I'm not sure if the reaction of most to that pilot was fairly positive, but I think that there were a lot of denials in that as well. It would be interesting to go back and look at those numbers to see exactly how that did result, to see whether more people turned it down or they said, yes, we would consent. There would be a lot of data to take from that based on how they were asked, time they were asked, what the situation was traumatic wise, medically whatever it might be, age of family members. There's a whole variety of information you could get out of that. But it is important that we continue and allow foundations to do their work, there's no question about that. I'm not sure that people understand the great benefit to an electronic system, I heard my colleague from Argyle speak a few minutes ago about the paper.

[Page 3659]

Now one of the things about the paper trail is that generally no one could read it anyway, unless you're another medical professional, like a doctor. Because what you saw written on that paper was often Latin. Most wouldn't be able to unless you were obviously trained, and a doctor and nurse to some degree would understand that. So it would be very difficult to decipher in a lot of cases but the electronic version obviously is very clearly put and other then their abbreviations and such would be easy enough to figure out and detail would be put there. But that paper trail is absolutely phenomenal, the two inch file that he talked about in a visit. Here we are in an electronic world and it seems to have created much more paper then it's ever reduced. Whether we're doing e-mails or whatever, it's printing them off and filing them anyway.

So there are a lot of things, mostly about that consent piece and about the collection, all good stuff, but it has to be appropriately done. I'm more concerned about how it will be monitored. I know you talk about a review in a few years - a lot happens in a few years, as we know around here. A great deal can happen. A lot of changes happen. People change, IT people change, security access gets - I don't want to say fumbled - but missed sometimes.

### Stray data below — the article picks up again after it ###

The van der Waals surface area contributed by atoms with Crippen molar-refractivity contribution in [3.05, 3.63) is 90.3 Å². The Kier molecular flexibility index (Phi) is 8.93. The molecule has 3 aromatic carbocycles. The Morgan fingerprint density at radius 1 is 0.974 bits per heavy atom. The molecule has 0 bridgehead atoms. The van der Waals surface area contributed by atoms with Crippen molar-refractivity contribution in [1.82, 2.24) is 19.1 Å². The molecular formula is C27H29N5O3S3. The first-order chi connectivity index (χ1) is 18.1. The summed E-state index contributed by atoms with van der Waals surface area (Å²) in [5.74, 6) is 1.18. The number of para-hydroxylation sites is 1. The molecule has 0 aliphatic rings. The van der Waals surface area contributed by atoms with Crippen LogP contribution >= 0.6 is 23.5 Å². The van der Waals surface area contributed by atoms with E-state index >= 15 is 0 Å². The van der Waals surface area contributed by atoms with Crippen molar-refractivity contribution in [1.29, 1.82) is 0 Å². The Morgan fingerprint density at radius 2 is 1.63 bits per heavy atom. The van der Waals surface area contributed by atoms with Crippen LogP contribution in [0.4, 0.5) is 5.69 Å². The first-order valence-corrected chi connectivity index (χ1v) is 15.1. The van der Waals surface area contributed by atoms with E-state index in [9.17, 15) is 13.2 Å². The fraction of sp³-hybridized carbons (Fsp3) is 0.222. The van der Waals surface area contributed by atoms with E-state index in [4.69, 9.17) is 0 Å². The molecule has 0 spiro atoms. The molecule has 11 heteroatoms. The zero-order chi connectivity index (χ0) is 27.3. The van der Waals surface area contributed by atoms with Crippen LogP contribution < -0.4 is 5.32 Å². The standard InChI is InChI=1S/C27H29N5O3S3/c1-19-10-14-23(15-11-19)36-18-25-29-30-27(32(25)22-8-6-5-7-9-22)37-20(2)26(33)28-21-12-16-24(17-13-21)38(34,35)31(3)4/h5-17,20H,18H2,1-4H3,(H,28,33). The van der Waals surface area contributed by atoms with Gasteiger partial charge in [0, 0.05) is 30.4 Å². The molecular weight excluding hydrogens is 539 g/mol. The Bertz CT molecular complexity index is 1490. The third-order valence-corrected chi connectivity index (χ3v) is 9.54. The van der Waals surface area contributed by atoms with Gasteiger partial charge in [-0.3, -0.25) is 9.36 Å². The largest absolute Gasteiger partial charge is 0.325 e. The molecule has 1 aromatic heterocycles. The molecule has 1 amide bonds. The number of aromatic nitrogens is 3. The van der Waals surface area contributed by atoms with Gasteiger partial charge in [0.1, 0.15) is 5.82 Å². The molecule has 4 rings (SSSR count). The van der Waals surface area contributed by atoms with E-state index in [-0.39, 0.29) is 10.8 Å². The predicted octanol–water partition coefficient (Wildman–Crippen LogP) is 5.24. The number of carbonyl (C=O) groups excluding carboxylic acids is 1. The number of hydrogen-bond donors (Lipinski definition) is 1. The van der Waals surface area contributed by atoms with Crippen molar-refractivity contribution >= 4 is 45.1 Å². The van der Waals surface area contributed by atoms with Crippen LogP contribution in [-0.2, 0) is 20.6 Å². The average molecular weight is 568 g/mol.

We saw in the recent report from the Auditor General how there were staff leaving departments in government who had access to the system. That can just as easily happen and I'm sure it is happening in our health care system as well. It can't help but happen when you're talking about the numbers of people that we have and perhaps it's a resource issue by way of how exit interviews are done.

I'm not even sure, once upon a time, as I said yesterday in a meeting, that you just asked for their telephone back, sign here and you're all done. Today, as we know, it is much more complex than that. There are a number of things that we have access to, from passwords to God knows what, and that's fine, that's the world we're in. But we have to remember again, I want to just go back to the benefits to the people, there are benefits. The expediting of patients' treatments.

You can take an X-ray this morning in Halifax and your doctor can look at it tonight in Windsor or this afternoon and call you and say, yes, you're fine, or no, you need to go for treatment. That's just one very small example. We have to keep in mind, whether we like it or not, the wonderful world of technology is where we are and have been for a number of years . It was only a matter of time before it hit the Department of Health and the floor of this House for a discussion like we're having today.

So we have to really give a lot of thought to this and I do hope that through the Law Amendments Committee that there are a number of presenters that will come and that will speak to both sides of it. I'm certain we'll have folks from the foundations. Will we allow this to go farther than QEII? Will this be accessible outside? What about foundations perhaps in Yarmouth or in Cape Breton or wherever? How will they be affected? Will it be the same?

[Page 3660]

One of our technical problems, as I was talking about a few minutes ago, we have computers that don't speak to the other computers. Systems that are not compliant with others. Within departments, within government as a whole, we saw examples again in the Auditor General's Report how this is the case. It shouldn't be that hard, in all honesty. I know that's much easier said than actually put in place and maybe understood by many.

Again, in a previous world, it was very technical, and I know my colleague from Sackville-Cobequid knows just exactly how we were on the leading edge - not the bleeding edge, but the leading edge of technology all the time and that's changing annually. That's changing daily, weekly, yearly and we were always updating to try to stay ahead of that. Very, very difficult to do but when you're looking at a 1,000 employees, there weren't too many issues if I look back and we were able to stay upon that with a small team of IT people. Now, realizing there are a few more than a 1,000 employees working in government, that's reasonable to think that, you know, you're going to need a good staff to maintain, to set a system up and to manage it.